How your tongue can show if you have a healthy heart

  • While there is no definite data that links oral conditions and heart disease, your mouth may signal inflammation elsewhere in the body.
  • The coating on the tongue may play a vital role in diagnosing heart failure.
  • Researchers found a clear difference between the tongue microbiomes of healthy people and those who have chronic heart failure.

Oral health is not often mentioned in the same breath as heart health, but new research states that our tongues can hold vital clues to the state of our hearts.

According to a presentation on HFA Discoveries, a scientific platform of the European Society of Cardiology, micro-organisms on the tongue could play a role in diagnosing heart failure.

What should a normal tongue look like?

Study author Dr Tianhui Yuan from the No. 1 Hospital of Guangzhou University of Chinese Medicine pointed out in the presentation that a normal tongue should be pale, red and somewhat moist with a pale white coating, but heart failure patients may have a redder tongue with a more yellow coating, especially towards the rear of the tongue.

As heart disease progresses, the changes in the tongue can become more apparent. This is because of a change in the microbiota of the tongue, which play a critical role in disease.

"Our study found that the composition, quantity and dominant bacteria of the tongue coating differ between heart failure patients and healthy people," she stated in a news release.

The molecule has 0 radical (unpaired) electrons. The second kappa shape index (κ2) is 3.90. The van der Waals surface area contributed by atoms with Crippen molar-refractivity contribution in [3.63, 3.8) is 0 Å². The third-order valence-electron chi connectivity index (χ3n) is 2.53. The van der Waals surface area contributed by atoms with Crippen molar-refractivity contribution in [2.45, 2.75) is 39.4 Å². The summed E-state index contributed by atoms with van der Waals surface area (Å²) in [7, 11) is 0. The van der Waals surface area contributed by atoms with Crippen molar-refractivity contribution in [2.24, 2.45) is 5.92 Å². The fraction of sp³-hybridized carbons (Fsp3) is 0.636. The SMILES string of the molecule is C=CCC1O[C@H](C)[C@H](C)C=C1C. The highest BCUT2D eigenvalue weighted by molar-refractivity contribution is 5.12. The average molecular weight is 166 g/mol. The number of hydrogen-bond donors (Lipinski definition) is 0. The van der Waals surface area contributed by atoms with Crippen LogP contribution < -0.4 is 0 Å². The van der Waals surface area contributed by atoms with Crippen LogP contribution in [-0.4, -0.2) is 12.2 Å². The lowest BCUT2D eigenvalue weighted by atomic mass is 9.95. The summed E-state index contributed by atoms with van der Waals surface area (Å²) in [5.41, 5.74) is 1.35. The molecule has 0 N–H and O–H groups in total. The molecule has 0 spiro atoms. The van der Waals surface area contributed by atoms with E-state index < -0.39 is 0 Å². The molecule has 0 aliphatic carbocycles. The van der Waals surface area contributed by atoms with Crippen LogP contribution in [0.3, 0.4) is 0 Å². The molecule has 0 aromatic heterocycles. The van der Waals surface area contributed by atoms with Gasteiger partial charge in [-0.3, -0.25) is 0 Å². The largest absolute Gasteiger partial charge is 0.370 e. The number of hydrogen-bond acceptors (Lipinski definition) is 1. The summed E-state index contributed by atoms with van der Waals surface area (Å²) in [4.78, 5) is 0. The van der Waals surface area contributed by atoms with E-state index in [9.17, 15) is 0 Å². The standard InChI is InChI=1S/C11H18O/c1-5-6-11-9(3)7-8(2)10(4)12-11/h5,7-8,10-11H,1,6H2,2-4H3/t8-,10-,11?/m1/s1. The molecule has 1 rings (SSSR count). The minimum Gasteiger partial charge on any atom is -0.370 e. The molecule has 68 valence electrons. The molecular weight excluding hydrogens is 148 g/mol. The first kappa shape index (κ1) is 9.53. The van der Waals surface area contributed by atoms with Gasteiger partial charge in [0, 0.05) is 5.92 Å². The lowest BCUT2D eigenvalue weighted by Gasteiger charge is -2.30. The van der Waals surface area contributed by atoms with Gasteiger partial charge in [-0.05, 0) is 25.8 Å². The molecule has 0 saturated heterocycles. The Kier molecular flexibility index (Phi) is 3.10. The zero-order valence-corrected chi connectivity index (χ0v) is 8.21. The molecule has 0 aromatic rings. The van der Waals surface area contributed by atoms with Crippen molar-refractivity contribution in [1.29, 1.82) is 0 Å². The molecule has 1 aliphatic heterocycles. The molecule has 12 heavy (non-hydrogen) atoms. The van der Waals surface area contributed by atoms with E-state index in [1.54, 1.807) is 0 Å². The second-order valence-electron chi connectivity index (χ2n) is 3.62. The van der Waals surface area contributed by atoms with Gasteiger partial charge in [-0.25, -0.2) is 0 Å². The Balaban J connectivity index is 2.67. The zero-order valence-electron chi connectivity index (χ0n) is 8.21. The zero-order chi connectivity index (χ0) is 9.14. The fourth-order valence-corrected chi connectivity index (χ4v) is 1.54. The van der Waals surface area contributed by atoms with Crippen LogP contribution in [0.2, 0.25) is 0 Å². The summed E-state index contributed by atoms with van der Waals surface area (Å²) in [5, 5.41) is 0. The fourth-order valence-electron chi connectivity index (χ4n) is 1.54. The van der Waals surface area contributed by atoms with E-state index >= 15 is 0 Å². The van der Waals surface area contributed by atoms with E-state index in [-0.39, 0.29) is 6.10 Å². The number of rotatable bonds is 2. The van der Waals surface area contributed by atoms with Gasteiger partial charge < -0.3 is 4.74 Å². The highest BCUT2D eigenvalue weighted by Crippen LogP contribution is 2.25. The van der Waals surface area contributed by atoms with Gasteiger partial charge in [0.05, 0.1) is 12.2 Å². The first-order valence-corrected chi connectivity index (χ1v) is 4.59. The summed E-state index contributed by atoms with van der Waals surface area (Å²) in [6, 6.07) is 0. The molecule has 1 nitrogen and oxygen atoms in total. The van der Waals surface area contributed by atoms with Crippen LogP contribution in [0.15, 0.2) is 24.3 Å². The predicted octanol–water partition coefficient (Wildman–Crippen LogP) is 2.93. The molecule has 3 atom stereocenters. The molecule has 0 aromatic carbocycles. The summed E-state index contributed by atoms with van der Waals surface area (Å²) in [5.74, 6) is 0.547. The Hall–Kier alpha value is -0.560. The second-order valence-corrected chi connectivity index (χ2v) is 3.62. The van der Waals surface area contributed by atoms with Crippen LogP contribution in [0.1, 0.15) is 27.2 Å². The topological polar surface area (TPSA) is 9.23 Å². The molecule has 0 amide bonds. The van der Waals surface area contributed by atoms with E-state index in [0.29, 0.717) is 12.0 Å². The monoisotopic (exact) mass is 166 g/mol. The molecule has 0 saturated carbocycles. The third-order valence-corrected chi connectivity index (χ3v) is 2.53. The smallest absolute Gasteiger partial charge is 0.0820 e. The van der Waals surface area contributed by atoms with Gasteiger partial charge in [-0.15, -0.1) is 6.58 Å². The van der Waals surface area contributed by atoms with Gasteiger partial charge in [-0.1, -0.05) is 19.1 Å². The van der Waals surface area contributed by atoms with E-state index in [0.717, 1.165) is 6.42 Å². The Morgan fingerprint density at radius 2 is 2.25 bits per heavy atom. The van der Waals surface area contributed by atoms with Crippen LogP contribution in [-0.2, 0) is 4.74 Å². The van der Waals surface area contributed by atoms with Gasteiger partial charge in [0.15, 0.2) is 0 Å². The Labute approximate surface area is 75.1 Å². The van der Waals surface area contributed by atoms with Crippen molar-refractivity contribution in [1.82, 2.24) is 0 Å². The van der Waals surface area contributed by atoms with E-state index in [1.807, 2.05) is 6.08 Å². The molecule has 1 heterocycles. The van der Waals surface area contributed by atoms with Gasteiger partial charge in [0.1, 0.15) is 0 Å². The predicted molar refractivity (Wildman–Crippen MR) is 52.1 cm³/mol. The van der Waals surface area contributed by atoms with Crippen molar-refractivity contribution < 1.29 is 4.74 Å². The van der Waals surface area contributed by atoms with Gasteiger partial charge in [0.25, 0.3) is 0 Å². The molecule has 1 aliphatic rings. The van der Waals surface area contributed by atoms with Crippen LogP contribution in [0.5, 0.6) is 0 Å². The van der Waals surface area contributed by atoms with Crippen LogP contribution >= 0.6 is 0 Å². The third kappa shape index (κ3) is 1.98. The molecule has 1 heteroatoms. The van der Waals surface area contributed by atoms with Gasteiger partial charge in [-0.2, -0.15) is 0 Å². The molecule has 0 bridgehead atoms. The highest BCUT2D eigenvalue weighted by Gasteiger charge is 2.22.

An important marker of health

Micro-organisms in the tongue are not associated only with heart health – previous research has also shown that the micro-organisms in the tongue coating can help identify those who have pancreatic cancer.

This led the study authors to believe that the microbiota on the tongue could be linked to other signs of inflammation and disease, since certain bacteria are associated with immunity, that could be linked to heart failure.

Tongue microbiomes were sampled by taking scrapings with stainless steel spoons from the tongues of 42 participants, both with and without chronic heart failure.

The researchers then found that those participants who had chronic heart failure had the same micro-organisms in their tongue coatings, while healthy people had similar micro-organisms. There was a distinct difference and no overlapping.

According to Dr Yuan, more research is needed, but tongue microbes could assist in the screening, diagnoses and monitoring of heart failure.

Your heart and your oral health

Proper oral hygiene is not only important for healthy teeth, but it may also protect you from heart disease in the long run. While there is no concrete evidence, studies in the past have shown a correlation between conditions such as gum disease and tooth loss, and heart disease as inflammation in your mouth can contribute to heart issues.

Poor dental hygiene may also increase your risk of a bacterial infection that may travel through the blood and affect your heart valves.

While you might not be able to prevent heart health completely, taking note of issues such as red or swollen gums, a change in the coating on your tongue, persistent bad breath, loose teeth and receding gums may help you prevent more inflammation in your body.

READ | Why do we never hear about heart cancer?

READ | During coronavirus, don't ignore symptoms of heart attack, stroke 

READ | Regular fasting could lead to a longer, healthier life 

Image credit: iStock

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